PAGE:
Daughter of Smoke and Bone
Little, Brown Books for Young Readers: 418 pp., $18.99, ages 15 and up
It isn’t only an indisputable truth that opposites attract. In young-adult fiction, it’s almost de rigueur. So it is with the kickoff to a new series from National Book Award finalist Laini Taylor, in which the most contrarian characters imaginable — an angel and a devil — fall in love.
It’s to Taylor’s great credit that evil incarnate and its love match in “Daughter of Smoke and Bone” are such imaginative interpretations and that the worlds in which this romance unfolds are likewise so unique: Telling a tale this apocryphal requires serious outside-the-box plot work to pull off. Taylor manages her self-imposed challenge with aplomb.
Karou is a 17-year-old girl who “moved like a poem and smiled like a sphinx.” Blue-haired and heavily tattooed, she splits her time between studying at the Art Lyceum of Bohemia in Prague and running mysterious errands for an inhuman magician she regards like a father. On any given day, Karou could be penning drawings in a sketchbook, hauling elephant tusks through the Paris subway or collecting kitten teeth in Saigon. It isn’t exactly normal, but it’s the only life she knows.
Karou has no memory of her parents. Nor does she understand why a group of animal-esque Chimaera has taken her in like family because she’s human. Least of all, she has no idea why she’s tasked with the grisly work of gathering teeth from locales as far-flung as Marrakech and San Francisco — places she reaches “The Lion, the Witch and the Wardrobe” style, through an otherwise ordinary door. Her visits are brief, but such exotic globe-trotting occasionally makes “Daughter of Smoke and Bone” read like a travelogue.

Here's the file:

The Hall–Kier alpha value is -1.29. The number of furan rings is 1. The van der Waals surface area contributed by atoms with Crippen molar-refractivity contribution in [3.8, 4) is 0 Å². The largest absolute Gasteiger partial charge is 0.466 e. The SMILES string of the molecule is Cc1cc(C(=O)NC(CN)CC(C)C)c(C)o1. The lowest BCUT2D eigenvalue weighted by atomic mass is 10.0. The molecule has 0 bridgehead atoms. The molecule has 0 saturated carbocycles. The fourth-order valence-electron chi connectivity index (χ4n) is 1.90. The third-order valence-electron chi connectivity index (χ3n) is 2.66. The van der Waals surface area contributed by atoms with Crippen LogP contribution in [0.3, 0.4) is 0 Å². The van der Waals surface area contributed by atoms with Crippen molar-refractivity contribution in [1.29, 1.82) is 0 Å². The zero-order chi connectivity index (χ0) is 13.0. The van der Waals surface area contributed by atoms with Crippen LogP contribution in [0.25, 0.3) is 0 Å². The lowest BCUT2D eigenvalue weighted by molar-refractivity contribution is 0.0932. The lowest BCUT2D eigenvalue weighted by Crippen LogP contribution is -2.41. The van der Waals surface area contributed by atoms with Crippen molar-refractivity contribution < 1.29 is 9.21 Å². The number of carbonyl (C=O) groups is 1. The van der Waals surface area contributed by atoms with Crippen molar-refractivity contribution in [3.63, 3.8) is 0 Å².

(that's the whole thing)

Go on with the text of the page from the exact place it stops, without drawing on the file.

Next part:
It’s on one of her missions that Karou meets Akiva, a winged creature with a “gaze like a lit fuse, scorching the air between them... the most beautiful thing Karou had ever seen.” Too bad Akiva was trying to kill her.
Of course, he doesn’t succeed. As with so many star-crossed love stories, the tenor of an introduction is a foil for how a romantic involvement will eventually play out. In “Daughter of Smoke and Bone,” Karou and Akiva share a connection they don’t initially understand, but it grows more clear as Karou uncovers the truth about her past.
An adventurous story of self-identity, “Daughter of Smoke and Bone” is written with high-stakes fantastical flair and a touch of humor. Taylor seems to understand that heavy drama needs occasional lightening up. Many of the book’s most engaging moments unfold in dialogue when Karou is among her peers behaving like a true teenager. Her best friend at school is an artist named Zuzana, and the dialogue between them snaps with quick wit as they rib each other about their proclivities and as they banter, for the most part, about boys.
Although Karou is clearly the main character, the story is told in the third person, allowing Taylor to present the thoughts and actions of Akiva and other major players who influence Karou’s life and give readers a better understanding of who she is. To be sure, “Daughter of Smoke and Bone” is a complex story, but it is well-told and well-paced, raising intriguing questions about notions of identity, expectation, trust, betrayal and belonging.